But while Tubbs was a nationally prominent progressive who'd even been the subject of an HBO documentary about his mayoralty, the incumbent had spent his four years in office on the receiving end of attacks from a conservative blogger named Motecuzoma Patrick Sanchez, who'd tell Politico's David Siders after the election that he'd waged "a calculated, four-year, sustained campaign with tactics that represented an overall strategy to remove [Tubbs] from office."
Sanchez, in the words of the Los Angeles Times, bombarded Tubbs with "relentless, and unfounded, allegations of corruption." His social media pages, which also published racist memes targeting the city's first Black mayor, took advantage of the void left by the decline of the local paper, the Stockton Record, to gain a huge following and help take down Tubbs.
But Sanchez wasn't the only factor in Lincoln's win; Tubbs's own prominence may have in fact undermined him. "People resent when somebody gets a statewide profile or, in Michael’s case, a nationwide profile," one Tubbs supporter argued after the election. "It’s, ‘Who does he think he is? Too big for his britches." Local concerns, such as the city's crime rate, the mayor's conflicts with the local police and firefighter unions, and Tubbs' unsuccessful attempt to construct low-income housing on a shuttered golf course, also dragged down the incumbent.
Tubbs initially led Lincoln 42-22 in the March nonpartisan primary, and his failure to win the majority he needed to avoid a second round cost him badly. The Republican went on to topple Tubbs 56-44 even as Biden was carrying Stockton 66-32, a win that makes him the mayor for over 40% of the denizens of the 9th District.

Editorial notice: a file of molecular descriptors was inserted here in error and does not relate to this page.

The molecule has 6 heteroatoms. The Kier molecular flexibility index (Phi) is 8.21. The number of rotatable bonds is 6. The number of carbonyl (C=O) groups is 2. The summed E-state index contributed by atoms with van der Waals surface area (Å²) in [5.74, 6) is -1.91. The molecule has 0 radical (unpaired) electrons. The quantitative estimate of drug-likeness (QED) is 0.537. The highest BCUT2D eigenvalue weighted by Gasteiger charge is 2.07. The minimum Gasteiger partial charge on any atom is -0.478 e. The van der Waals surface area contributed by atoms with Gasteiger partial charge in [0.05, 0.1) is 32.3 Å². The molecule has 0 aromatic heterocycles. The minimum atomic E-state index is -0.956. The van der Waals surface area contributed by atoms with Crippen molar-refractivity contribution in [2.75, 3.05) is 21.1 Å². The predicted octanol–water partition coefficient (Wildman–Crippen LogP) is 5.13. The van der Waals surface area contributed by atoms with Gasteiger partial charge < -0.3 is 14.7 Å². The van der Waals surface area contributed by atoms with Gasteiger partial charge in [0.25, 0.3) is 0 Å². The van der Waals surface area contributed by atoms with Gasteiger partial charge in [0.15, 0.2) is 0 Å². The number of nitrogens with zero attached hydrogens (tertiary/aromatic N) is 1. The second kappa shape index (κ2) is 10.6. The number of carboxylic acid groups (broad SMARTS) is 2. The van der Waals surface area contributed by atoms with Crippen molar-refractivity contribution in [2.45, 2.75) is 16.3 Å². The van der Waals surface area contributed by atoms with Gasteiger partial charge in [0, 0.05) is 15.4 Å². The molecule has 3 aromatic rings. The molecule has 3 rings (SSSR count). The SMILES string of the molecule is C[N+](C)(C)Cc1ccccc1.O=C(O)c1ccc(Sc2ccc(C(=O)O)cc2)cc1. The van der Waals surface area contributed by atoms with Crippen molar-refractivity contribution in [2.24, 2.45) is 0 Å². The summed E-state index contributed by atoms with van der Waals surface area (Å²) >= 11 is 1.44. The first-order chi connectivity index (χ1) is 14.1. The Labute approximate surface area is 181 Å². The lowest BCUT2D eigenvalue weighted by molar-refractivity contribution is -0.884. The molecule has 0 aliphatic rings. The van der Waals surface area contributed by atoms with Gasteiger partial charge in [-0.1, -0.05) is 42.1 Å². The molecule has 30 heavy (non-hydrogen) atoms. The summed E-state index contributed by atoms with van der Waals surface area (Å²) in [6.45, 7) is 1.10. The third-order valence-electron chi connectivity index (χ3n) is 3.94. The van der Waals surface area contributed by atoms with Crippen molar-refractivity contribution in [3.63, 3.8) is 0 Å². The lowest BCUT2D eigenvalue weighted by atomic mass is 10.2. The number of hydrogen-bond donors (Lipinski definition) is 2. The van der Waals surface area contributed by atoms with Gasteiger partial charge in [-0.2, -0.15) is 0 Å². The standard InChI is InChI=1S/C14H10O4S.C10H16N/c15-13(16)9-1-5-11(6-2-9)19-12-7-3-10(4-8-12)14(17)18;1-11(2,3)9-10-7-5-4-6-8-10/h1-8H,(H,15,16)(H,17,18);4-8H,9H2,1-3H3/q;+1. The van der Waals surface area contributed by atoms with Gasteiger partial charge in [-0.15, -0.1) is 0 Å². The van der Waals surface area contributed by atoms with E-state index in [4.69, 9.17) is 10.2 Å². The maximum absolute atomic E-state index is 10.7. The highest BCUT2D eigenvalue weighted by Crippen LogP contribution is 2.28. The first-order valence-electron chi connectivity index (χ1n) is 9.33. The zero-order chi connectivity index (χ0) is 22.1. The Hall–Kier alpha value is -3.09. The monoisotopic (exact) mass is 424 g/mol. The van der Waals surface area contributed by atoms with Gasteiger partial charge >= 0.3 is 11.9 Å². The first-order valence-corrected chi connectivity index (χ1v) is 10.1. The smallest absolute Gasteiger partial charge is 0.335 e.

Harder, though, has already signaled that he plans to attack Lincoln's record in office. "He diverted money away from police and now the Stockton PD is short over 100 cops," his team charged. "Crime and homelessness have soared on his watch." The congressman has also proven to be a tough opponent for Republicans going back to 2018, when he unseated GOP Rep. Jeff Denham after an expensive battle for the old 10th District.
Following the 2020 census, California's redistricting commission dramatically reconfigured the state's congressional map, and Harder originally planned to run in the 13th District last cycle until Democratic colleague Jerry McNerney decided to retire from the slightly bluer 9th. Harder's party might have benefited had he'd stuck with his original plans and ran for the 13th, which Republican John Duarte would narrowly flip, but the congressman's presence at least helped ensure the race to succeed McNerney would be a fairly easy hold: He beat San Joaquin County Supervisor Tom Patti 55-45 in a race that attracted little outside spending even as Republican Brian Dahle was defeating Democratic Gov. Gavin Newsom 52-48 in the 9th.
Lincoln will now be in for an expensive bout against Harder, who raised $550,000 during the second quarter of 2023 and finished June with a huge $1.9 million war chest. The Republican told KCRA he was running for Congress because "there’s no better time," though Lincoln doesn't appear to have used his deliberation period to prepare for the type of questions he can expect on the campaign trail.